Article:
owners to exploit the girls even further, for not only would they get a
slice of their earnings but they also took a little more for room and
came from all over the Union and travelled West to become horizontally
employed in the shanty towns that were springing up all over. It was a
dangerous time and the girls often found themselves fighting the men who
visited and even, on times, one another. The idea was for the girls to
make as much money as quickly as they could and then move on to safer
employment where they could bury their past and try to find a gentleman
to marry, or failing that a lonely miner who had struck rich.
Prospects for a long and healthy life as a whore were poor.
of the whores in the Old West became local celebrities with their
exploits . It is a fact that
prostitutes were often the first female settlers in newly created towns.
They helped to develop the areas in which they worked their trade and
would risk disease, injury and in many cases death for their effort.
Prices for the services of these women varied from town to town but an
average cost was 25c for a Mexican woman to $1 for an American lady.
Higher prices were charged if a woman was of unusual youth and often a
woman with red hair would fetch the highest price of all. It was a
popular belief around the mining camps that women with auburn hair were
the most amorous women in the world.
Why though would women become involved in this profession?
The answer to that question was no different in the Old West than it is
today. Many of them had been abandoned by their families or left alone
when a husband died or ran off, others were mentally illiterate and
others still were immigrants with no other way to make a living. And
although their profession was frowned upon they were often a vital part
of early cowtown life.
A good thing about the eBook revolution is that it allows for a market that had long since vanished in the print medium to thrive. There was a time when western fiction magazines were plentiful, but those days have long gone...Those day are back - The Big Adios Western Digest is a digital magazine, the first issue is out now and available from Amazon and other eBook retailers.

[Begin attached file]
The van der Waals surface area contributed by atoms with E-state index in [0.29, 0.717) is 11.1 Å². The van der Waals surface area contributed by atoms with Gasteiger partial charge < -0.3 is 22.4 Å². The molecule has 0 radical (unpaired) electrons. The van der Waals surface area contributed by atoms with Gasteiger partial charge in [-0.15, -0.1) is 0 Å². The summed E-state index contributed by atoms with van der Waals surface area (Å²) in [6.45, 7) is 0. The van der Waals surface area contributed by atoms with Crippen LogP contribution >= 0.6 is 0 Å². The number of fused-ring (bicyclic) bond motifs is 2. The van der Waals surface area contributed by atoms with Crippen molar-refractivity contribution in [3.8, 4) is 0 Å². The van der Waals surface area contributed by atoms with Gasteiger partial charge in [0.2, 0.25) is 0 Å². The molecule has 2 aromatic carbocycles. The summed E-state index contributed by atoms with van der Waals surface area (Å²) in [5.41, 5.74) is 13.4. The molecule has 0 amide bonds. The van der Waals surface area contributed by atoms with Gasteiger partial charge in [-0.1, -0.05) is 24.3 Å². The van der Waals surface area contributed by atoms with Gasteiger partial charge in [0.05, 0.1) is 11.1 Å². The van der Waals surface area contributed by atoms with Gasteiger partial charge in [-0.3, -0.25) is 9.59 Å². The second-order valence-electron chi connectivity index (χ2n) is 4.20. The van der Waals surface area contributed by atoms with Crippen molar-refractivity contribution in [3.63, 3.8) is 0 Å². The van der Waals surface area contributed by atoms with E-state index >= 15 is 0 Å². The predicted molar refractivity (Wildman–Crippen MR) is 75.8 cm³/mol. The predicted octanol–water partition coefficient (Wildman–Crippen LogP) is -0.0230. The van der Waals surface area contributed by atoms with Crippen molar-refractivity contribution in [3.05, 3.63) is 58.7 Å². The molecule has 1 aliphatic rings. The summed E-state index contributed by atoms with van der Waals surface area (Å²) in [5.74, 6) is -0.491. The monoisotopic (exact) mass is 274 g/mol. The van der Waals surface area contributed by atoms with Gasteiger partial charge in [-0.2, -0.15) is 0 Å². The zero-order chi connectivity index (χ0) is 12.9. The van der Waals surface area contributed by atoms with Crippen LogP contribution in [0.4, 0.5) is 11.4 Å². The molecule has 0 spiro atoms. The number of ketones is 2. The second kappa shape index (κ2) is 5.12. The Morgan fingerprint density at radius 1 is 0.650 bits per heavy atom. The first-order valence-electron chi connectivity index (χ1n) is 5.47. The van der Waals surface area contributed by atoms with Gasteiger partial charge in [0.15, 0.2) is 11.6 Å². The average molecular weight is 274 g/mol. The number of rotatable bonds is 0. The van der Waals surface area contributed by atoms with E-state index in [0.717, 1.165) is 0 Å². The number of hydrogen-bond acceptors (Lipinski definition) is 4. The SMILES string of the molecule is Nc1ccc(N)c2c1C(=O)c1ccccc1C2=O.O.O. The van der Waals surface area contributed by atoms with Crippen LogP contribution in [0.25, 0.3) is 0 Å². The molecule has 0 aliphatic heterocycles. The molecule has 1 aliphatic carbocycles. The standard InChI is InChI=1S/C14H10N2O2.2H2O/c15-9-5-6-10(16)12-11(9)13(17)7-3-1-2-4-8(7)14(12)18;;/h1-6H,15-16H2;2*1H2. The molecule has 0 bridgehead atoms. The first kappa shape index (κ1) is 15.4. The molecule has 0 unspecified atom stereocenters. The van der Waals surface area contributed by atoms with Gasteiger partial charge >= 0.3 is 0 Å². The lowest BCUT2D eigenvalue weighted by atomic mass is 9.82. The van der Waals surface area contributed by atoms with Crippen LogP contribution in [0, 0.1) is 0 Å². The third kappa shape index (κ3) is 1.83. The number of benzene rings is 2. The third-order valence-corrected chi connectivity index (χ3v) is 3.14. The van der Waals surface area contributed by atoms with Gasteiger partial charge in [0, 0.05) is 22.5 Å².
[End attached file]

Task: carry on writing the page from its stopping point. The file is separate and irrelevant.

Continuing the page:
Available on Kindle for a low low price - 70p UK/69c US
The short story, A Man
called Masters was first published online in Beat To A Pulp and in
print in First Edition Magazine. The story has been well received by
western fans the world over. And is now available for the Kindle and
will soon be out in other formats.
Buy the story - not only will
you be getting a sort sharp intake of western entertainment, but you'll
also be helping to support the Archive. It does take considerable time
and effort to produce this blog, you know.
Readers may be
interested to learn that Jake Masters is the brother of Cole Masters,
protagonist of The Tarnished Star . I am currently planning a novel featuring both
Masters boys which I hope will be a future Black Horse Westerns title.
It's news that will have Sherlock Holmes fans roaming the moors and salivating like deranged hounds - A nearly 100-year-old silent film version of “Sherlock Holmes” starring famed Holmes thespian and American actor William Gillette has been discovered at the Cinémathèque Française, the French film archive announced Wednesday.
The rediscovered film is the only one Gillette ever appeared in, and is
the actor’s only surviving appearance as the Baker Street detective, a
role for which he was world-renowned in stage portrayals. It was
Gillette who first donned the deerstalker hat that has remained popular
through generations of Holmes performers, including the current favorite Holmes, Benedict Cumberbatch.
Gillette's portrayal of Holmes is legendary and was even praised by Holmes creator, Conan Doyle himself but until now there has been no way to see Gillette's version of the detective.
“It’s an amazing privilege to work with these reels that have been lost
for generations. William Gillette’s ‘Sherlock Holmes’ has ranked among
the holy grails of lost film and my first glimpse of the footage
confirms Gillette’s magnetism. Audiences are going to be blown away when
they see the real Sherlock Holmes on screen for the first time.” Robert Byrne, Film restorer and SFSFF Board President
The nitrate dupe negative of the film, directed by Arthur Berthelet
for Essanay Studios in 1916, was discovered in the vaults of the archive
a few weeks ago, and is undergoing digital restoration by a partnership
of the Cinémathèque Française and the San Francisco Silent Film Festival.
The restored film will premiere at Toute la Mémoire du Monde, the film
restoration festival of the Cinémathèque Française, in January 2015, and
will see its U.S. debut at the San Francisco Silent Film Festival in